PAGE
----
Thursday, 30 June 2011

Why is Dita De Boni wrong? Because grammar

I am only going to respond to half a sentance of Dita De Boni's ridiculous article about slutwalk, because life is too short to pay attention to the rest. She says:
I can't see the value in putting yourself out there to complete strangers as a sexual object - especially in social situations where alcohol blurs the ability of people to moderate their behaviour.

Actually I'm ignoring the second clause in the bit I quoted too - because it's stupid. And I've been a feminist blogger too long to have new ways to say "That's victim-blaming nonsense and if you don't mean to victim-blame then you should stop talking."

No the bit I'm interested tonight is the idea that you can put yourself out to strangers as a sexual object.

You can't - it's nonsense. If you are putting yourself out there you are the subject in that sentence, not it's object. This is a really important and basic point, which can very easily get lost. You can't objectify yourself - it's not possible. If you are acting then you are the subject of that action - you can't act to make yourself acted upon. Because in everything you do, even things that people suppose take away your agency, you are using your agency.

I keep saying the same thing, but getting increasingly more convoluted in saying it, because it's a really simple grammatical point.

But it's also an important political point; you can't present yourself as a sex object. Objectification is something that is done to you, it is not something you can do to yourself. Without this understanding any attempt to talk about the politics of objectification descend into gibberish.


NZFemme said...

I saw Dita's article and just groaned inwardly at the sheer banality of it.

On the subject of objectification, I noticed Brian Edwards has posted a trite piece called "I want to be a sex object". Apparantly written by him in 1986. It should have stayed there.

Trigger Warning: First comment, sexual abuse.

Scar said...

Actually, you can objectify yourself; auto-erotic, fetish cross-dressers do it all the time.

Is said...

This is awesome Maia :)

Maia said...

NZfemme - Wow that is a ridiculous article "I want to be treated as a sex object and have control over it." Rolls eyes.

Scar - I disagree - I don't think what people are doing is objectification. To objectify someone is to deny their agency and you can't use your agency to deny your agency.

Thanks Bianca :)

NZFemme said...

Scar, that's an interesting point.

I also think that many women (and certain male populations of gay men) do self objectify - specifically from an objectification theory framework.
(In which self-objectification is described as occuring in a society which forces women to look at themselves from the viewpoint of another.) It underpins the experiences of body shame, eating disorders, appearance anxiety etc.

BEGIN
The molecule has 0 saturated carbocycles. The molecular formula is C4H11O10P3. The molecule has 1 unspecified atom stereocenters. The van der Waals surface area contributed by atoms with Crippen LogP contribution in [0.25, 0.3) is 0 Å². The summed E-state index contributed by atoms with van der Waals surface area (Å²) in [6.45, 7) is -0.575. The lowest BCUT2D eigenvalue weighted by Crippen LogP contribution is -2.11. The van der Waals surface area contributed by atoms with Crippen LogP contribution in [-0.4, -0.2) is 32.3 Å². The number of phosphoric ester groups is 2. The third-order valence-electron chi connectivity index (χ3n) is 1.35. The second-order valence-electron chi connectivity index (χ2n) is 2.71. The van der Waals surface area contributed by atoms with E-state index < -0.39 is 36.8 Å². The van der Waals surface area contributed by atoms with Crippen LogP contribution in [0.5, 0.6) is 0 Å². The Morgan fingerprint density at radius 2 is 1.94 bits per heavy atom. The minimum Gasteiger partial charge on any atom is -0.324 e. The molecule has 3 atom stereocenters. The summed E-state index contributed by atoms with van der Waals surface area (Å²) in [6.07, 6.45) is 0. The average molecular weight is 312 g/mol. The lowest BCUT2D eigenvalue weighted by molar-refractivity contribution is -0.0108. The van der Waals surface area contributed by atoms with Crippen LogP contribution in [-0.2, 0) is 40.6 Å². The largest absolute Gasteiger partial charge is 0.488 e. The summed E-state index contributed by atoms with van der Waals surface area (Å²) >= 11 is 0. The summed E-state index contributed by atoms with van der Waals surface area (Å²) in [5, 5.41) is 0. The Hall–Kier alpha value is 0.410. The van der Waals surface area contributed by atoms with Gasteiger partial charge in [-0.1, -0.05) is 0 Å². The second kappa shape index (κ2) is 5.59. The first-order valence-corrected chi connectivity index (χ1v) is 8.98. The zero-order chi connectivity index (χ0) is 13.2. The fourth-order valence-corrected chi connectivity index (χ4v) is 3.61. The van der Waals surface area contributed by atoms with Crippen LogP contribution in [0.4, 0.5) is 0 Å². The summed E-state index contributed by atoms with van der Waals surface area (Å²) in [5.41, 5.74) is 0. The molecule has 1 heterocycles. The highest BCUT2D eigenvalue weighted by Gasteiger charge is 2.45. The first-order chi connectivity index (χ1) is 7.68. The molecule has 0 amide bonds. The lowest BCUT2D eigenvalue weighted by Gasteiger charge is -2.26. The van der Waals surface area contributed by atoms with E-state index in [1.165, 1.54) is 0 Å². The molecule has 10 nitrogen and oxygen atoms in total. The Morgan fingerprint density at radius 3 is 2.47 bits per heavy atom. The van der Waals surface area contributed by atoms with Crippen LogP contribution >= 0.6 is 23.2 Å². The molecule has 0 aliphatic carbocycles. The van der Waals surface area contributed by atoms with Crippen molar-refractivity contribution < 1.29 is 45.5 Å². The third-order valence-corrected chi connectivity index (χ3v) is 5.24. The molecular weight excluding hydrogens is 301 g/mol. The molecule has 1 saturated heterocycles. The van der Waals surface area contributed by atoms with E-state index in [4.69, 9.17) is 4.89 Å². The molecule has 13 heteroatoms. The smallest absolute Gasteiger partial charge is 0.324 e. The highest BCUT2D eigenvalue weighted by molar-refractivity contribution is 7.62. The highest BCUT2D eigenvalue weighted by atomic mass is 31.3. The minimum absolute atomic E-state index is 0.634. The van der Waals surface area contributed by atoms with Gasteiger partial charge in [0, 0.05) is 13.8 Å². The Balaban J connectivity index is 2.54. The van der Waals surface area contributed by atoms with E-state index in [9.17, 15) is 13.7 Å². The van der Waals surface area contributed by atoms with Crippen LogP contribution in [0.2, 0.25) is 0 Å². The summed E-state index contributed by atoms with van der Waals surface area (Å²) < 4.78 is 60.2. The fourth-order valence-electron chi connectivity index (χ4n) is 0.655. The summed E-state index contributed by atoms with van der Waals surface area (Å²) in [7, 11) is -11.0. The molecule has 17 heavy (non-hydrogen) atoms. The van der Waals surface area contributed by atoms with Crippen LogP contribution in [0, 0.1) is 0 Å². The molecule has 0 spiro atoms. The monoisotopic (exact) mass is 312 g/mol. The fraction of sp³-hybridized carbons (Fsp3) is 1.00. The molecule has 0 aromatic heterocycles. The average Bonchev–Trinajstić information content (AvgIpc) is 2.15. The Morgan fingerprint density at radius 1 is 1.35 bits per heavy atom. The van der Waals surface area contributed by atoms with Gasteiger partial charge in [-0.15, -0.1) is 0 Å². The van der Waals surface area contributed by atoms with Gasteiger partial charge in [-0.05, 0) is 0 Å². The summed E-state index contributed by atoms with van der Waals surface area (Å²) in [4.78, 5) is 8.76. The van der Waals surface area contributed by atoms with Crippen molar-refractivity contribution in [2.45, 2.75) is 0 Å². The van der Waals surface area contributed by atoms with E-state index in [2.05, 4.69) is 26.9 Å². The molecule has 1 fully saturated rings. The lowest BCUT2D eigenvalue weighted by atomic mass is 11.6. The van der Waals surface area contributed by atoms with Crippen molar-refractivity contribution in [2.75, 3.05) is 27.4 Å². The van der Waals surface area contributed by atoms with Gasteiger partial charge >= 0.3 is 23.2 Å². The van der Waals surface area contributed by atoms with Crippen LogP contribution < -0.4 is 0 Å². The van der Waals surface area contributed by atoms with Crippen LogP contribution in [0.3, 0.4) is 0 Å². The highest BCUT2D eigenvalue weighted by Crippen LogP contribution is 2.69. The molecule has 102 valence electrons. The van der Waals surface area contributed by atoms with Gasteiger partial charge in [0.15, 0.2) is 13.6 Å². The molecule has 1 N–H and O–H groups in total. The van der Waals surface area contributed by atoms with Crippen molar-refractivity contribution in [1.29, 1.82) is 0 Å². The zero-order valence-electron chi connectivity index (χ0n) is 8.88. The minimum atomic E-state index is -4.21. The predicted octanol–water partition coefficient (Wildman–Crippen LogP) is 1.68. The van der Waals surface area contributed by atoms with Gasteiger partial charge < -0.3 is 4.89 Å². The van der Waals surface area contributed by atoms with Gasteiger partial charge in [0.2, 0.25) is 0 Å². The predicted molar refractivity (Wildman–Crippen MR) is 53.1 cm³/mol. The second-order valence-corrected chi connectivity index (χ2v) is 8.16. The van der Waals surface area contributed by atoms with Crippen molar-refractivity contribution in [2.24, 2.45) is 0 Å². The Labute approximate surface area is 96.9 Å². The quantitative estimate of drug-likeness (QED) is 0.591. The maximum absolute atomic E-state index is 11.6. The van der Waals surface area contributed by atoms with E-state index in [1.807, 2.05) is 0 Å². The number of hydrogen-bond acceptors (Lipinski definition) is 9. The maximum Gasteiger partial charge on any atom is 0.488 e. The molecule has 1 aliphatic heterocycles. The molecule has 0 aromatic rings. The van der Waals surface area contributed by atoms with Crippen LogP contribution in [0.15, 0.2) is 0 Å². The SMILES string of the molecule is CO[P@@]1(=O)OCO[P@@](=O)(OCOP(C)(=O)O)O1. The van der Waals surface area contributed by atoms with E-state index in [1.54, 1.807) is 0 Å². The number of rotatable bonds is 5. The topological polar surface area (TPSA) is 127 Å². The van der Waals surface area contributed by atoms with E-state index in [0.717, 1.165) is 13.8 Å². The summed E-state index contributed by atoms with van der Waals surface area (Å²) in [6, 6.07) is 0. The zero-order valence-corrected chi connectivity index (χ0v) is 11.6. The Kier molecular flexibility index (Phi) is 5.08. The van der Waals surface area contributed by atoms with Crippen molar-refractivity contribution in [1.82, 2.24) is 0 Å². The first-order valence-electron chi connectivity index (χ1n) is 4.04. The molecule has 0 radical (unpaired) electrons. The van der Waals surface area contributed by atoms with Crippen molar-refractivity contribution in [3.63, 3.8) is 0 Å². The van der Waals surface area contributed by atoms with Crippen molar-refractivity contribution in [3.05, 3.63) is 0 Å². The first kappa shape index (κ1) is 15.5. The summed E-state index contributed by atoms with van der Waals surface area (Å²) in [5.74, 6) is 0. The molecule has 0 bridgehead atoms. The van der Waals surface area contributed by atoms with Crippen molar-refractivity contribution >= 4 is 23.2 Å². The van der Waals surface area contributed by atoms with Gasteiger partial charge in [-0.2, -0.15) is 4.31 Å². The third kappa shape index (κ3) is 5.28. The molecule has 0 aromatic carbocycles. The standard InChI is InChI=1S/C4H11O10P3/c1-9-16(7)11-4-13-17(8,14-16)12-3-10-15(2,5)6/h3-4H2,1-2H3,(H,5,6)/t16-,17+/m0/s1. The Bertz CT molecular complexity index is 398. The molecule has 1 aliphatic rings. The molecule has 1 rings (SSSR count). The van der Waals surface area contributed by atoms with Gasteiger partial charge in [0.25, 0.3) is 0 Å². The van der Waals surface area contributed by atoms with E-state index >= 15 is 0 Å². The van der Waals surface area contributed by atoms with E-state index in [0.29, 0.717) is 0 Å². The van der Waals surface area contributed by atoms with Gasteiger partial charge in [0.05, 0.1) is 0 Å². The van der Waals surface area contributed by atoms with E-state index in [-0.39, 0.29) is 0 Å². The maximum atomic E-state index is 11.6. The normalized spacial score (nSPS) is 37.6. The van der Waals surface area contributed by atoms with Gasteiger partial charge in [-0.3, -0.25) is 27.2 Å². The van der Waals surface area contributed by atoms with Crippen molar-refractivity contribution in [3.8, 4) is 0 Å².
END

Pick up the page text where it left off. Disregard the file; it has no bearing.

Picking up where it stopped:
But self objectification in the context of objectification theory occurs because of sexual objectification within a culture in the first intance. It's an outcome.

It's been an interesting few weeks for me - reading the different perspectives towards the Slut walks. For me, in the context of the Slut walks, I don't equate dressing in a way that aould be percieved as slutty as wanting to be seen as a sex object. I thought of it as theatre performace as protest. Particularly when there was such a mix of how people dressed. From everyday wear to PJ's, to fishnets. And that was the crux of it for me. Ultimately, whatever anyone wears can be construed as slutty by another person. It's a judgement placed on another person and as such is completely subjective.

Scar said...

We'll have to disagree again; I do think that you can use your agency to deny your own agency. People are pretty good at, well, being dicks to themselves. If that wasn't the case, there wouldn't be so many self-harmers.

Carlist said...

Scar, as a woman who has struggled with self-harm I think your characterisation of me as "a dick" is really harmful and hot helpful. I am not "a dick", I don't even have a dick. I am a woman in pain who is struggling to overcome it in a world that is very thoughless and unfeeling towards my identity and problems. Finding comments like yours in what is intended to be a safe space doesn't help.

Scar said...

I also self harm and live with a reformed self harmer. I feel that when I self-harm that I -am- being a dick to myself and that I really shouldn't. I regret every time I have self harmed - especially when I've thrown boiling water on myself or put my head through a wall.
After each instance, I've felt shame and hurt; there is nothing good or empowering about it and it leaves only sorrow.
I have the deepest sympathy for other people who self-harm and I most certainly wouldn't want to make you feel bad or unsafe.
I'm happy to delete my comment if it offends.

I'm not sure what the angle of the 'I don't even have a dick' comment was; would you care to explain?

Maia said...

This discussion of self-harm is entirely off-topic and not useful in this thread.